Snap executives have been reluctant to release any details they aren't legally required to divulge, even to their earliest private investors. Wall Street analysts say they are getting frequent phone calls from their clients, asking for any introductions to management or detail about what's in Snap's proxy filing, which was filed confidentially under the Jumpstart Our Business Startups (JOBS) Act.

"Everyone's kind of flying blind on this," said James Cakmak, an analyst with Monness, Crespi, Hardt & Co.


Investors who buy into public offerings know it's riskier to bet on a company with a shorter financial history. That's why the IPO process is so critical: It's the coming-out party when the company unveils why it's worth owning the stock. Potential investors will come to Snapchat with more skepticism. The last major social media debut, Twitter Inc., generated a lot of excitement on Wall Street, but the company's later performance proved that a popular, influential product doesn't necessarily indicate long-term revenue and user growth.

"Investors learned their lesson with Twitter," said Rett Wallace, CEO at Triton Research Inc., which analyzes Silicon Valley companies preparing IPOs. "They now know what metrics to ask about."

But if Snap won't explain clearly how it sees its future, investors will be left to judge whether they trust Spiegel.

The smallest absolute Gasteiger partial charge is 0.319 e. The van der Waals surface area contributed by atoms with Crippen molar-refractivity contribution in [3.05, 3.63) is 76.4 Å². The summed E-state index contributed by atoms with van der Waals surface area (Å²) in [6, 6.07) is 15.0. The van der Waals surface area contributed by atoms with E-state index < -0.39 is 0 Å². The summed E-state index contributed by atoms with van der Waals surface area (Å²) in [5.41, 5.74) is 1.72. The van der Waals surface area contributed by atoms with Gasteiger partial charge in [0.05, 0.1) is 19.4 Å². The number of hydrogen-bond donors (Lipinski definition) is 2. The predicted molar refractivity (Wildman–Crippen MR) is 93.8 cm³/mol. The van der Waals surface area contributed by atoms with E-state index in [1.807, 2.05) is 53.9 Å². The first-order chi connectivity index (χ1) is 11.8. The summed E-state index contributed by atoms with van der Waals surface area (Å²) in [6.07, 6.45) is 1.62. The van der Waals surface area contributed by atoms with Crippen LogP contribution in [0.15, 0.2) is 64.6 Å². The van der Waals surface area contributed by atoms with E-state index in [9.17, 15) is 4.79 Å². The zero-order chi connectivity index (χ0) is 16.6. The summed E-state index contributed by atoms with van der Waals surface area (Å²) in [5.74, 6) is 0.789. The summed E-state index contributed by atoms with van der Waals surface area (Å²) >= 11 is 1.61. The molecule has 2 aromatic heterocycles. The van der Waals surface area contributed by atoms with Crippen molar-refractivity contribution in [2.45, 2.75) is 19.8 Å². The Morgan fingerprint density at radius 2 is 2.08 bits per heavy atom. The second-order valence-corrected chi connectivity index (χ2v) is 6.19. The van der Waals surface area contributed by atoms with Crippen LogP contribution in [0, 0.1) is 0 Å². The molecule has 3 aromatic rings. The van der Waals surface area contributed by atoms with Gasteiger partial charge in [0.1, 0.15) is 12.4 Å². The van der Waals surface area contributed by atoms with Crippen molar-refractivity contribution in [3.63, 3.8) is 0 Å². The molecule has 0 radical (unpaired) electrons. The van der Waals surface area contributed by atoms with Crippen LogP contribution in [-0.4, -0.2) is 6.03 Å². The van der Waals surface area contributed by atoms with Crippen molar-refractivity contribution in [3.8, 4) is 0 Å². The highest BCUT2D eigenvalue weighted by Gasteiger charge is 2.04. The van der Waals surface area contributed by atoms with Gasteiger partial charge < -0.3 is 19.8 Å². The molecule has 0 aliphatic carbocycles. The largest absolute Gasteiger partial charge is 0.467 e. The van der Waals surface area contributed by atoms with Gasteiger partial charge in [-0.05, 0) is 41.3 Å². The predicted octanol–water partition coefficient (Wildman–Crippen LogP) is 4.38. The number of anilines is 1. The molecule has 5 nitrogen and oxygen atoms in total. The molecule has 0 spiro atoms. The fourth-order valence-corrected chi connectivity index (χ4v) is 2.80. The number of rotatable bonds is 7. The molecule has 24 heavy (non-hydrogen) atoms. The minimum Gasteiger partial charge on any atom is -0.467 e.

From broad strategy down to the shape of buttons, Spiegel has the final say on Snap's moves and will have the majority of the voting control, along with co-founder and Chief Technology Officer Bobby Murphy, after the offering. The company doesn't rely heavily on data to make its decisions, and Spiegel isn't a fan of hiring product managers who do user testing to figure out what will work, said employees, who declined to be identified because they were not authorized to speak.

Even Snap's offices assist in discretion. Employees describe a siloed company, scattered among the buildings in Venice, California, instead of in a main corporate campus. Snap also doesn't hold all-hands meetings to explain strategy-a staple of employee life for its Silicon Valley peers. Spiegel communicates with his executives primarily via Snap messages, which vanish after they're read.

During a 2014 visit to the company's headquarters, Bloomberg reporters weren't allowed past security desks; instead, they walked and talked with Spiegel on the Santa Monica beach boardwalk. Off the record. And violating Spiegel's restrictions can have consequences. One day in 2015, a Bloomberg reporter called to confirm what sources said about an executive hire. The executive's offer was quickly rescinded.

At the company's recent New Year's party, employees were instructed not to use their phones, according to people familiar with the matter.